Monday, December 28, 2015

How to Make Nourishing Beef Bone Broth


Bone broth is definitely all the rage these days, however, this food staple has been around for ages. Cooking the bones of animals along with a variety of vegetables creates a nourishing and extremely flavorful base from which you can create rich-tasting and satisfying soups and stews. Yes bone broth has a small amount of minerals and some easily digested amino acids, but it also has something called umami.

Umami is part of the five tastes along with sweet, salty, bitter, and sour. It's a meaty flavor you get from bone broths, some hard cheeses, tomatoes, mushrooms, soy sauce, fish sauce, and other fermented foods. It's the taste that makes you go "ahhhh" after a good meal, helping to create pleasure in eating and a satisfaction with your meal that leads to satiety.

I like to cook beef bone broth in the wintertime because of the long cooking time. When I make beef bone broth I usually make a large batch in my 12-quart stockpot and cook it all day for about 3 days on a low simmer and then set the pot on my garage floor to cool during the night, then bring it back in the next morning, adding back in water that was lost through evaporation. I don't have a slow cooker large enough to fit this recipe! During this long cooking time, the collagen matrix in the bones begins to break down into free amino acids, making the broth a good source of glycine and proline. Free glycine  is very beneficial because it can to bind to toxic chemicals and pull them out of the body in a Phase 2 liver detoxification reaction called glycination. Glycine also supports the production of glutathione (the body's primary antioxidant) and helps to rebuild collagen within our own bone structure. The acids (vinegar or wine) added to the broth during cooking also break down the meaty parts of the bone, freeing some additional amino acids. These free amino acids in the broth can be very beneficial for those with weak or compromised digestion. Oftentimes people with impaired digestion are deficient in amino acids, so bone broths can provide a quick route back to health.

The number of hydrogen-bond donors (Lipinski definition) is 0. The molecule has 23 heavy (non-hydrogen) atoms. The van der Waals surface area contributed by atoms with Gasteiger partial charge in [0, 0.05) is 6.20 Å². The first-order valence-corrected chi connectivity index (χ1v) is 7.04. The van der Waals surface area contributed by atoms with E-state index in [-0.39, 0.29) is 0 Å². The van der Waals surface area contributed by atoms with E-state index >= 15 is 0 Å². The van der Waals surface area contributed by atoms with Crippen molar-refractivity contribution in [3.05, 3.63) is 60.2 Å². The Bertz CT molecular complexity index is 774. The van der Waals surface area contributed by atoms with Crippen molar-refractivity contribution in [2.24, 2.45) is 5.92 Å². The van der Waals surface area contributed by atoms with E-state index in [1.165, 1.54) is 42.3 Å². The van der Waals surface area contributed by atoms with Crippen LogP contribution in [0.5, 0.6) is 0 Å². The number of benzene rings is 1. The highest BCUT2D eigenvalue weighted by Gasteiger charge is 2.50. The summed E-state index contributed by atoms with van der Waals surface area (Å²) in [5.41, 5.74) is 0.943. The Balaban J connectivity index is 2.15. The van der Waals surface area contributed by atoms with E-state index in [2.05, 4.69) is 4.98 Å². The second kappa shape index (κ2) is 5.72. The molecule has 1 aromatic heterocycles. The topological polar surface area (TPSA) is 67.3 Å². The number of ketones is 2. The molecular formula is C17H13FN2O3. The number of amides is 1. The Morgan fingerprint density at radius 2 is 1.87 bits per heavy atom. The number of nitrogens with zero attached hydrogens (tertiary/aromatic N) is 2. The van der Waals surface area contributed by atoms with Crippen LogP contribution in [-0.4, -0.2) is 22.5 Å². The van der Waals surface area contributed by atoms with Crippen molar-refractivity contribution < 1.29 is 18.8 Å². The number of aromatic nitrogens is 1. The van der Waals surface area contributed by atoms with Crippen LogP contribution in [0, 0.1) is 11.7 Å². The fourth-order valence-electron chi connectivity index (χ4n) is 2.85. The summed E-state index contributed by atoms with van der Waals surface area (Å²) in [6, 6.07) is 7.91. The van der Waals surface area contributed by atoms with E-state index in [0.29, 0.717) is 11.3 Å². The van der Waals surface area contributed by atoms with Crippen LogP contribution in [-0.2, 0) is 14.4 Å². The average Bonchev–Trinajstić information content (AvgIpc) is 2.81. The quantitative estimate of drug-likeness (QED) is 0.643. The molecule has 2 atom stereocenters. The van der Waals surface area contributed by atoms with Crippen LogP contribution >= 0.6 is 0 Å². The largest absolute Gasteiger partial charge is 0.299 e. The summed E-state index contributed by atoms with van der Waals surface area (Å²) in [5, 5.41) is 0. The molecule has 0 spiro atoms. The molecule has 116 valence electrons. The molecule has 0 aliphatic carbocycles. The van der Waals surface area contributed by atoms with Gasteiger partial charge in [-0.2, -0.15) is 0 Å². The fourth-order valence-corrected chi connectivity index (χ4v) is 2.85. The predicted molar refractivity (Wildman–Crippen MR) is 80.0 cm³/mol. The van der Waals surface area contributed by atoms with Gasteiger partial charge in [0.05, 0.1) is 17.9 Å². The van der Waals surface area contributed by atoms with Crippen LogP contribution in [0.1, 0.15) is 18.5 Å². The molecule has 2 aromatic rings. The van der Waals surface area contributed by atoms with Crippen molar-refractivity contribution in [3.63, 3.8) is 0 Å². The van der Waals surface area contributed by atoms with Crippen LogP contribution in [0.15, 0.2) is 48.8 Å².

If you have an autoimmune condition, have adrenal fatigue, have food or environmental allergies, have poor digestion, or have a child or toddler who is pale or malnourished ("failure to thrive" children") then consider adding bone broth into your weekly meal planning.

Look for organic, pastured beef knuckle and marrow bones at your local Farmer's Market or health food store (they can often be found in the freezer section). I like to roast the bones in the oven first before making the broth. This creates both a richer flavor and helps to remove some of the excess fat.

I hope you enjoy this nourishing beef bone broth recipe (also called beef stock)! I like to use it as a base for lentil and vegetable soups, beef stew, and minestrone soup! My Nourishing Meals cookbook has plenty of soup and stew recipes where this bone broth can be used if you need any recipe inspiration!

Thursday, September 10, 2015